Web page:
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There’s a Python Living in My Rain Gutter

https://blog.nature.org/science/2020/11/16/theres-a-python-living-in-my-rain-gutter/

There’s a python living inside my rain gutter.

Or maybe inside my roof. We’re not quite sure. We haven’t seen the snake yet, but we know it’s up there, slithering amid drying eucalyptus leaves and basking in the radiant heat from the tin roof.

I saw the snake about a month ago, on the first warm day as winter fades into spring here in Australia. I went out to check the mail in the early afternoon. My mailbox was empty, but there was a 7-foot-long carpet python basking on the warm asphalt on the driveway. Hello, snake!

We stared at each other for a few minutes, and then it slithered into the neighbor’s storm drain.

mottled snake on leaves with a dark background
© Adam Brice / TNC Photo Contest 2017

Fast forward to last week, when I found a large hunk of snakeskin in my front yard. About 10 inches long, it was thick as my wrist and mottled with dark and light patches. Thrilled that the python was still around, I turned back to the house to shout for my partner, Troy.

Out of the corner of my eye, I saw something fluttering in the breeze above me. It was another piece of snakeskin, caught on the power line that runs from within reach of a low tree to our roof. Oh.

My eyes followed the powerline to the rain gutter, and then the rain gutter over to our balcony bird feeder, where a mob of rainbow lorikeets are feeding noisily. Oh. Oh no.

rainbow colored parrots feeding
Feeding rainbow lorikeets © Benjamin James Moy / TNC Photo Contest 2019

Apparently, this isn’t the first time a python has taken up residence in the house. Our neighbor confirmed that another large python — perhaps even the same snake — used to hide in the rain gutter before we moved in, laying in wait for the parrots who like to bathe in the water after storms.

I have a bad feeling that we may end up feeding more than just the birds.

Normally, I wouldn’t flinch at the thought of a snake catching its next meal. I grew up devouring Attenborough-narrated wildlife documentaries where the lion always eats the gazelle. I’m comfortable with predators and prey, ecological food chains, the circle of life.

Except… spring is here, and with it young birds. Our feeder has been busy for weeks, with parrots and pigeons scarfing down seeds and fruit for their mates incubating eggs and downy young. Then just last week the first juveniles appeared, on tentative wings, their feathers still scraggly in spots.

red and green bird in flight
A male Australian king parrot. © Donnacha Keniry / TNC Photo Contest 2017

There’s a young male king parrot we call Fruit Loop, who toddles right up to the window to watch us watch him. We stare at each other, mutually curious, face and feathers inches from the glass. He earned his nickname when he flew in and hung upside-down from the side of the house, peering in the window and chattering to himself for a full minute.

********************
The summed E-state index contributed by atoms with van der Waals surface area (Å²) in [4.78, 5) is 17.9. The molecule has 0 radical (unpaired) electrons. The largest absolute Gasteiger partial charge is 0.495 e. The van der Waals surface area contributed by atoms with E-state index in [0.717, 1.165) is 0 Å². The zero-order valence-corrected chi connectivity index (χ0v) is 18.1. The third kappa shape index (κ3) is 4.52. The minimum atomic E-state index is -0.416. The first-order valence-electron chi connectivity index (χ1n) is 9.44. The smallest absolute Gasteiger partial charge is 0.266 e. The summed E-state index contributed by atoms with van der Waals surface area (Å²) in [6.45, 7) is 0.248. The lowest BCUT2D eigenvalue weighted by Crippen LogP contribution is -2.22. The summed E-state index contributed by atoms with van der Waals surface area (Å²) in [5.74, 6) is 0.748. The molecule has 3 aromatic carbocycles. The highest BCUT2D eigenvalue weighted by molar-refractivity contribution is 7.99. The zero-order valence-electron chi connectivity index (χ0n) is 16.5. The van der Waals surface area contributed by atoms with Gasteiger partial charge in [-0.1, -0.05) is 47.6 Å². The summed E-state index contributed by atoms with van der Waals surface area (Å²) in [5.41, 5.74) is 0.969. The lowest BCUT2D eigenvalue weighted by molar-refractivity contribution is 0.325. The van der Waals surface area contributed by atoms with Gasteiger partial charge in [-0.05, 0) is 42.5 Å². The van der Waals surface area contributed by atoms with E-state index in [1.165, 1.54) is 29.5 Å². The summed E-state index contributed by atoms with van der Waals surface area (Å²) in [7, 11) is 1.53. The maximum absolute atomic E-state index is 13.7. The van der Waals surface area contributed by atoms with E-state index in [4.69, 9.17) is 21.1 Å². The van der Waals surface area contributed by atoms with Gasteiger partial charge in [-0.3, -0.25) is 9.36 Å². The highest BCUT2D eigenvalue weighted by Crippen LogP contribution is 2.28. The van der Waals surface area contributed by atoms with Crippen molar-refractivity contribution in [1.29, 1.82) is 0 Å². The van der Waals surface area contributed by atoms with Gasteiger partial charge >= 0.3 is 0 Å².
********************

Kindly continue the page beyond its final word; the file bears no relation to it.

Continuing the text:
Fruit Loop flies in each day in the early afternoon, perching in the tree and squeaking his head off until his mother arrives. Then they feed together, occasionally joined by an adult male, Tomato, named for his favorite food that he thieves from our garden.

And then there are the lorikeets, a raucous rainbow of color. They feed in pairs, followed by a post-snack cuddle, or in garrulous groups of up to 15 birds. They’re the bullies of the bunch, constantly squabbling amongst themselves and chasing away all other birds who dare to show up. They chatter and strut, head-butting other birds out of their space, and sometimes they seem to dance in a bizarre and hilarious display of head-bobs and body rolls, shimmies and shakes.

two birds on a branch one with a blue face
A laughing kookaburra and a blue-faced honeyeater. © Phillip Weight / TNC Photo Contest 2019

The only birds that can intimidate the lorikeets are the massive white-headed pigeons, who show up in mobs of 5 to 6 birds in the early evenings and finally give the lorikeets a taste of their own medicine.

My favorites are the delicate pale-headed rosellas, bright yellow, red and blue like a primary school color-wheel. They too appear in pairs, with the parent birds chewing seeds and then delicately regurgitating them back into their little one’s mouths. It’s disgusting, and delightful.

And I can’t forget the currawongs and kookaburras, who appear like clockwork in the late morning for their snack, a piece of leftover fruit or meat each.

Photo © Brisbane City Council / Wikimedia Commons

And so now I wait, wondering when my birdwatching will take a dark turn.

Will the python pluck a parrot from our feeder? Or will it snatch the baby brush-tailed possum that scarfs down any leftover seeds each evening, waddling alongside its mother?

I can’t help but hope our python will slide into the roof instead, and take care of those rats I’ve heard burrowing between our walls. I haven’t had the heart to put out poison bait — which can kill native mammals and birds of prey — so perhaps the python will take care of the problem for me.

Until then, I have my very own slow-motion wildlife drama, taking place just out of sight.

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